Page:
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Will unions solve the lab staffing problem?

T Inequities in hospital wages, brought on by the nursing shortage and worsened by the recent rash of nursing salary increases, have created severe morale problems in ancillary departments. Laboratory employees feel the disparity more than others: Their salaries have never accurately re flected job duties and responsibilities or the qualifications necessary for competent performance.

Laboratory salary inequities cross all job classifications, from supervisors to the clinical and anatomical pathology bench staff to phlebotomists. Wage and salary classification studies seldom have recognized the significance of the work performed by laboratorians.

Hospital administrators blame the salary inequities on the-law of supply and demand. But nursing is not the only health care profession facing severe employee shortages, and administration has not offered similar wage incentives to other employees.

Will employees in less favored departments turn to unions for a solution? The unions think so, and the National Labor Relations Board recently published a ruling that suggests they will again be waging an all-out campaign to enlist health care workers.

The new NLRB ruling allows up to eight collective bargaining units in hospitals. This means that smaller groups of employees with similar work assignments can organize. The change will make it much easier for unions to enter hospitals and organize.

The bargaining units are divided along these lines: physicians, nurses, other medical professionals, technical service employees, skilled maintenance employees, office workers, guards, and all other nonprofessional employees. This expansion of the number of units applies to all acute-care hospitals, not just those with more than 100 beds, a provision that had been proposed originally.

One of the major barriers to union success had been the tight quota of bargaining units in hospitals, which worked to the benefit of employers. Units were typically composed of nurses, other medical professionals, and technical, service, and clerical employees. Many rulings had combined nurses with other professionals or recognized even broader units.

But unit designations had been difficult to draw in the laboratory because technologists were generally considered medical professionals, while other technical personnel in the lab were assigned to the unit for technical employees.

When Congress amended the National Labor Relations Act in 1973 to allow collective bargaining in nonprofit hospitals, administrators realized they would have to compete for employees' attention. They began improving wage and fringe benefit packages and upgrading personnel policies.

In some arts of the countrysuch as the Eastern seaboard, the industrial North and Midwest, and the Pacific Coast-health care unions were successful. But the rest of the nation remained immune to organizing efforts. Only 20 per cent or so of all health care workers are currently unionized.

Now, however, the odds favor unionization in hospitals. Even unions that traditionally have not represented health care employees will be trying to increase membership with these workers. For example, the United Steelworkers of America, based in Pittsburgh, has increased its hospital union activity in the past months. In Detroit, the United Auto Workers have targeted health care as a prime area for membership diversification.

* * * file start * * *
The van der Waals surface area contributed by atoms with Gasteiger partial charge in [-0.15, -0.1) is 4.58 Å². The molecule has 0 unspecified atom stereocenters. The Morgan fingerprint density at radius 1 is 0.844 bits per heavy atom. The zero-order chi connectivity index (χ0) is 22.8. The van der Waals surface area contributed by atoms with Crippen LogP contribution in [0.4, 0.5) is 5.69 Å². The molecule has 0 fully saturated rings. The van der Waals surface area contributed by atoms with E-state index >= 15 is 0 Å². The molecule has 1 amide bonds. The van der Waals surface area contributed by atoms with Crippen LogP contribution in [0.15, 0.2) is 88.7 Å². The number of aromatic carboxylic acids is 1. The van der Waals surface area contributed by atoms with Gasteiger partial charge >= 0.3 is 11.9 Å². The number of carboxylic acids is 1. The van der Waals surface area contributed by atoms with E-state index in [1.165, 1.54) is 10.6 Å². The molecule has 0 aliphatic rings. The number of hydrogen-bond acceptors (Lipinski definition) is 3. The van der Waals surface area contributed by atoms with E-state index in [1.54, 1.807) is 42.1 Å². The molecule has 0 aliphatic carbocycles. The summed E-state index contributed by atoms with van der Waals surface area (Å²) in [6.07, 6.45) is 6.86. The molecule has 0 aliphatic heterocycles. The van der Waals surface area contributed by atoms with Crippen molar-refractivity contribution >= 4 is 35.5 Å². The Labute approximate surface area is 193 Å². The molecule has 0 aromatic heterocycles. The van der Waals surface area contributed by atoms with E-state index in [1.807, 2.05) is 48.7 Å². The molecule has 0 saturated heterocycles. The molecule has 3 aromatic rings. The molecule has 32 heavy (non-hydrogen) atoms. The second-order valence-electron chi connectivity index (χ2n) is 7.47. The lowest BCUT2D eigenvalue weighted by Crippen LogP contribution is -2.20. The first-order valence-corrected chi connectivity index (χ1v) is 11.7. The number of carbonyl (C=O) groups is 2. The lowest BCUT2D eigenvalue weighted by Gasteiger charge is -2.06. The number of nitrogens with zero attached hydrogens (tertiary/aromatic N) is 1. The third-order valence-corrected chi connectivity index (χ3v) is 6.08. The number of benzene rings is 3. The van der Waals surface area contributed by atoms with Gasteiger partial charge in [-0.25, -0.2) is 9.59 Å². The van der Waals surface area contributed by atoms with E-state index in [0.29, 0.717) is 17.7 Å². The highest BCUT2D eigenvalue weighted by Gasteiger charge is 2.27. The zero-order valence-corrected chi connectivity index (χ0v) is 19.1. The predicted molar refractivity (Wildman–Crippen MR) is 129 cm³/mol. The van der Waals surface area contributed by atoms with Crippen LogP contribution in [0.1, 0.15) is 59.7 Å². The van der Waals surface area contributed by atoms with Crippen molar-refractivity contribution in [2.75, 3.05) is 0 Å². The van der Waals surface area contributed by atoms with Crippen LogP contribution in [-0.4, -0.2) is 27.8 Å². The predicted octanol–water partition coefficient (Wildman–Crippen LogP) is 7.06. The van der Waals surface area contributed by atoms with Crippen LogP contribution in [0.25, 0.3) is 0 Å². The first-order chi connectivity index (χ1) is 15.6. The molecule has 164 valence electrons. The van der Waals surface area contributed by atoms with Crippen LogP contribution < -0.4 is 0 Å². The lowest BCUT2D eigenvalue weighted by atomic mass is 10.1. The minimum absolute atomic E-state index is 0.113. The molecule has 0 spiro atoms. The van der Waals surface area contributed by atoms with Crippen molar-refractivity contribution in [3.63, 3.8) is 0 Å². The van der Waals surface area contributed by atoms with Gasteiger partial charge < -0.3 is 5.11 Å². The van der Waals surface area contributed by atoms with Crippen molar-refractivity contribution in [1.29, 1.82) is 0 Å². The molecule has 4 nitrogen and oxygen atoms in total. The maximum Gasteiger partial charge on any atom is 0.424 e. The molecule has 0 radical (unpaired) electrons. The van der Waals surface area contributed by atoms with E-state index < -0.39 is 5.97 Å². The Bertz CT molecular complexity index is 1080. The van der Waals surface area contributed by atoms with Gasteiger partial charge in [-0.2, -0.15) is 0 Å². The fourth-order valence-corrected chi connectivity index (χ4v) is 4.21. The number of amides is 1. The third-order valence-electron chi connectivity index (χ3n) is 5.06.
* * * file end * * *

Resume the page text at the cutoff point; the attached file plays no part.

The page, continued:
Will laboratory employees respond positively, or will they reject union organizing? I believe they will see unions as a solution to their dissatisfaction unless laboratory managers give appropriate recognition to all employees and make other positive changes in personnel management.

The work force today is far different from that of 15 years ago. Younger laboratorians have different role models and more career-change opportunities than those who have been around for a while. They also differ in their opinion of what work is about.

A recent Harvard study found that employees under 40 years old believe work should be fun and provide chances to meet other young people. Older employees regard work as a duty and a way to make a living. Fairness on the job is important to both groups, but to younger employees, fairness means employers should tolerate a variety of behaviors and attitudes; to older employees, it means equal treatment for all.

Laboratory management should keep the following strategies in mind if it wishes to counteract union activities:

Learn all you can about union organizing tactics, collective bargaining, and employer-employee fights under the National Labor Relations Act.' Don't wait until the unions are on your doorstep.

Within the confines of unfair Labor practices regulations, educate staff about union pros and cons. An informed staff is less vulnerable to union propaganda.

$Develop, and encourage administration to accept, a revised wage classification system that appopriately recognizes duties, responsibilities, accountability, and contributions to patient care for all employee categories.

$Develop a job enrichment program that focuses on nonmonetary ways to enhance job satisfaction, employee recognition, and professional challenges.

$Institute team building activities to further involve employees in planning and decision making.

Lab management must recognize that unions will not go away. Unfortunately, today's measure of employee worth or status is salary, and unions have the clout to negotiate higher pay levels. There are, however, motivating factors that will sometimes serve as salary substitutes. Well prepared managers can use this knowledge to face the anticipated union challenge calmly and intelligently.
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Author:Barros, Annamarie
Publication:Medical Laboratory Observer
Article Type:column
Date:Dec 1, 1988
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